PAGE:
Children’s Chat: Nurturing love takes work!

The only one that made it from seed (photo by Martin Malina 13 May 2023

Years ago, my daughter received a package of ten seeds — ten spruce tree seeds.

So, we found a large pot, filled it with good soil and planted the seeds evenly apart in the pot. We followed the instructions on how to care for growing these seeds. We watered the earth. We left the pot in the sun.

But later that year, we noticed only three seedlings coming out of the earth. Only three of the ten seeds sprouted and began to grow.

The following year, I transplanted the three saplings into separate pots so each would have its own space to grow. But, alas, over several days we left them in direct sunlight outside for too long! Two of the three saplings turned brown and died.

Only one of the ten seeds that we had originally planted, made it. Today, it is about three feet tall and growing well in our backyard (photo above). It has a good chance of maturing even though I still give it extra water from time to time.

Today is Mother’s Day. Specifically, though we give thanks for our mothers we also express thanks for all the caregivers in our lives who love us and nurture our growth. Growing flower or tree seeds can remind us that nurturing love takes a lot of work!

Nurturing love is NOT planting a seed and just leaving it alone. Nurturing love, which is God’s love, means hard work and trusting that the seed of faith within in us all will grow.

My daughter and I, admittedly, were a bit lazy at times growing and caring for those ten seeds. Sometimes we didn’t do it the right way. We made some mistakes along the way.

But I am grateful that every time I can look at that one spruce tree that did make it I am reminded of both the hard work it takes to grow seeds to life, and the gift of life and love that God gives.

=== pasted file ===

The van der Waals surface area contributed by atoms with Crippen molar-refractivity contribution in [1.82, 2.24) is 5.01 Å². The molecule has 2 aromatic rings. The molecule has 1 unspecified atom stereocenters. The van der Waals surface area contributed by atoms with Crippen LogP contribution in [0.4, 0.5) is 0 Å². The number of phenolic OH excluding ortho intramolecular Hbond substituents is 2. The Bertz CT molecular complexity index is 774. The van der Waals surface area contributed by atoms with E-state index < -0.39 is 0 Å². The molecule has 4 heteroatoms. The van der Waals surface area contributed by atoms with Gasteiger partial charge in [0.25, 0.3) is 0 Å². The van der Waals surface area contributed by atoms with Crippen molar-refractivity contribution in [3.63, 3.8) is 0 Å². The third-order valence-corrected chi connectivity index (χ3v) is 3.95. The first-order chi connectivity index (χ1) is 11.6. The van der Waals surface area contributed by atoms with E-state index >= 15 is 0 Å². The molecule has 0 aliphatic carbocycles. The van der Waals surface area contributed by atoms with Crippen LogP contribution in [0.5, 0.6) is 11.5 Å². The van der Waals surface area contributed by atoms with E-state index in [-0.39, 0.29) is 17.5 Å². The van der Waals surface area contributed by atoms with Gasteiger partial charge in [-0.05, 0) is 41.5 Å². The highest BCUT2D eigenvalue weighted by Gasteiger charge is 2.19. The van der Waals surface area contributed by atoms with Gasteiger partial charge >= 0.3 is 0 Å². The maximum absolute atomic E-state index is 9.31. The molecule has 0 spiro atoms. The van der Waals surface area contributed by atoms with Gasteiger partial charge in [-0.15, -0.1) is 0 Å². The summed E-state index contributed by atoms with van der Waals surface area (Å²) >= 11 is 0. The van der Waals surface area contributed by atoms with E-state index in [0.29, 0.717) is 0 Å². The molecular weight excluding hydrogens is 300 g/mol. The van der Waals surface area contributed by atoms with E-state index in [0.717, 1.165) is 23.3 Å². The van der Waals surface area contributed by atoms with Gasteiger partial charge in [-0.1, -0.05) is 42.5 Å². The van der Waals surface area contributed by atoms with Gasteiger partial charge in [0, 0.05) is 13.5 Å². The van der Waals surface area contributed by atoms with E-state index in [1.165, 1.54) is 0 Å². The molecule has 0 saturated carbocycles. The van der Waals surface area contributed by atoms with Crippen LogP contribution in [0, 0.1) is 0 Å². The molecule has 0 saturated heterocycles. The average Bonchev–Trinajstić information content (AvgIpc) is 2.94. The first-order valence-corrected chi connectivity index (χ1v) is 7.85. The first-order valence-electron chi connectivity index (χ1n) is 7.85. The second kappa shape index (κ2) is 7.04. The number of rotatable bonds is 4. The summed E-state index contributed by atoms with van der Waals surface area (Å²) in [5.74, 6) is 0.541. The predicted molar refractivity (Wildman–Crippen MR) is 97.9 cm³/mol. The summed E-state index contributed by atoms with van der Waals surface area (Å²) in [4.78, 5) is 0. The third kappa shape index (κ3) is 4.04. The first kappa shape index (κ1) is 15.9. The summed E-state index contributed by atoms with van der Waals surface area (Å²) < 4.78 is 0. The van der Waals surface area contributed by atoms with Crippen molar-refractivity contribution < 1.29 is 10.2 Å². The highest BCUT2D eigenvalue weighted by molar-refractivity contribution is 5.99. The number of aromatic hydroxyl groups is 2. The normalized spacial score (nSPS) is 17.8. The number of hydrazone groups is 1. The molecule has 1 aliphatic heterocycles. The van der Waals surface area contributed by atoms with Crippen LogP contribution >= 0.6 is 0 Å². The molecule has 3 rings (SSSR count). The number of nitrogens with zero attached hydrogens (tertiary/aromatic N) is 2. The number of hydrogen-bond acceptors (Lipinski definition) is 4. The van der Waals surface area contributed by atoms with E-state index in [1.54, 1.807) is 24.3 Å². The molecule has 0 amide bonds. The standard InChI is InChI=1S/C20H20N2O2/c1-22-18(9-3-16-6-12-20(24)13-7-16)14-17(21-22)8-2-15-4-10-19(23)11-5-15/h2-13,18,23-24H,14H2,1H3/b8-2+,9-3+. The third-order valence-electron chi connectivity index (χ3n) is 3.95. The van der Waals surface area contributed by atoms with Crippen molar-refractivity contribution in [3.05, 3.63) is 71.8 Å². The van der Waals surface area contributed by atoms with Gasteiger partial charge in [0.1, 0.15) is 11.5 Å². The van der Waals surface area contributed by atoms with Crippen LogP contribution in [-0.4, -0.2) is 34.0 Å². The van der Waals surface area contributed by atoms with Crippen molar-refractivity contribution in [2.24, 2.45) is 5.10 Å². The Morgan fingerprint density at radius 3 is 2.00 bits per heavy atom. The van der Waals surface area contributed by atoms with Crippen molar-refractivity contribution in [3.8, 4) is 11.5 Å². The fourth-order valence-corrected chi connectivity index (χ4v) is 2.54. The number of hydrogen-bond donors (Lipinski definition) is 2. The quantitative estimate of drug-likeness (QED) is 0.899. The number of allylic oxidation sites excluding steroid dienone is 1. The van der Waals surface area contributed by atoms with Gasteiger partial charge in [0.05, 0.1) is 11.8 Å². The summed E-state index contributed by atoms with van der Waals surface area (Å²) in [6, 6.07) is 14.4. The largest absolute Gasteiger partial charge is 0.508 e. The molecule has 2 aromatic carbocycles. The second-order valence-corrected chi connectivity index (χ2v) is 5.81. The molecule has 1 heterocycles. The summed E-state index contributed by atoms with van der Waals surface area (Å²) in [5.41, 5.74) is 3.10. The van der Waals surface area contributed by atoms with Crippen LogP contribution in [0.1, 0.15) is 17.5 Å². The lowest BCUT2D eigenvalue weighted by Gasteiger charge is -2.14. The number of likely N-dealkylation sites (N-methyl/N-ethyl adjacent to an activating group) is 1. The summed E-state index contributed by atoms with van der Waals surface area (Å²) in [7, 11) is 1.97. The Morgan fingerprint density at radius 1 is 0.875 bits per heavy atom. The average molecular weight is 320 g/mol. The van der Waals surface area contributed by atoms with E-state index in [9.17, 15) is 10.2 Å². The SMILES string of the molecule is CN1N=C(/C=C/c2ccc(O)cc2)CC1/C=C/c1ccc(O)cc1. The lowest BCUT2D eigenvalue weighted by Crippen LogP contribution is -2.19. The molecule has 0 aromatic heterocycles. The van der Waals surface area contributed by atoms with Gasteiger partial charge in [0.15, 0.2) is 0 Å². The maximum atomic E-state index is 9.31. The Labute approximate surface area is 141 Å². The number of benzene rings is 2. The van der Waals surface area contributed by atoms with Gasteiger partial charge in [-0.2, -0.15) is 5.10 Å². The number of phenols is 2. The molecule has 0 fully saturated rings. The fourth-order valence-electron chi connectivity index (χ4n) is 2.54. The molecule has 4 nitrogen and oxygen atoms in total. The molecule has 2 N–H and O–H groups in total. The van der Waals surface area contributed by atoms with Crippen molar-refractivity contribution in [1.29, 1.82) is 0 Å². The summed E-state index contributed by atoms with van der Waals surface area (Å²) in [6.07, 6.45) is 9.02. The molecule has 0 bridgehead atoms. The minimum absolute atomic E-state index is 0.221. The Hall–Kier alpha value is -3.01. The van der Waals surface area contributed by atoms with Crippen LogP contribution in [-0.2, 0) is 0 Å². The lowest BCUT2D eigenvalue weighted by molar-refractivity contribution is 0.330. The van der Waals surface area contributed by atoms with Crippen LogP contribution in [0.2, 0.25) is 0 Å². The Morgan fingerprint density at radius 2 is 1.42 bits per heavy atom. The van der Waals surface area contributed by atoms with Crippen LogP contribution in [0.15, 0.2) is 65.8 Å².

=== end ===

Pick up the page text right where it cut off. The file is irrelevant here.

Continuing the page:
Here are some packages of flower seeds. You can give them to your moms or other caregivers. Help them plant the seeds this Spring. Take care of them. And watch them grow!

Let us pray: Dear God, thank you for the gifts of love and life. Help the seeds of love and life grow in me. Help us all learn to trust in those gifts to do their job in time. Amen.

An Epiphany reflection

Two kings stand amid the sand dunes under the star speckled desert sky dressed in their regal attire. Their camels peer over their shoulders at the third ‘wise man’ holding the hand of Frankenstein. Yes, Frankenstein. 

The two confront the third, pointing accusatory fingers at what they do not understand: “Right, we’ve picked up the gold and the myrrh … What on earth is THAT?!”

We know the story (Matthew 2) of the magi who visited the infant Jesus bearing gifts of gold, frankincense and myrrh. Yes, frankincense. 

We might have an idea of what gold is. But frankincense and myrrh? Basically, these are fragrant spices. But they are not the kind of gifts we would normally give anyone today, let alone a king or queen, president or prime minister. Because we are not familiar with these kinds of gifts, we get tripped up over the words and confuse them with other things. Today we know more about Frankenstein than we do about frankincense. Yet, in Jesus’ day, these were very special gifts.

Let me show you a gift I received this Christmas season. It is three bars of hand-made soap. One of the bars of soap actually has gold flecks in it, as well as frankincense and myrrh essential oils. It is called the “Gift of the Magi Soap”. I suppose there are other things about this gift that can remind me of God, the Christmas story, and the reason Jesus came to the world. 

For example, three bars of soap stand for the Trinity: God is the Father who created everything and everyone; Jesus is the Son who came to wash us clean from our sin; and the Holy Spirit gives us the strength to be the people God has called us to be — to love and care for all people. Of course, the three bars also remind me of the three wise men bearing their special gifts for the baby Jesus.

These days, we will not bring frankincense or myrrh to give to Jesus. Some may bring gold. But the point is not what kind of gift it is. It is that we are willing to bring something special from our own lives to give back to God. It is our offering, whatever it is — our love, our passions, our money, our time, our talents. Maybe even myrrh and frankincense, who knows? 

In this new year, let’s spend some time first thinking about what we can give to God. And then do it. We don’t need to be kings, queens, presidents or prime ministers to give anything of value to Jesus. Because in our baptism we are all princes and princesses in God’s kingdom. And, because our various gifts are important to Jesus and his mission on earth today.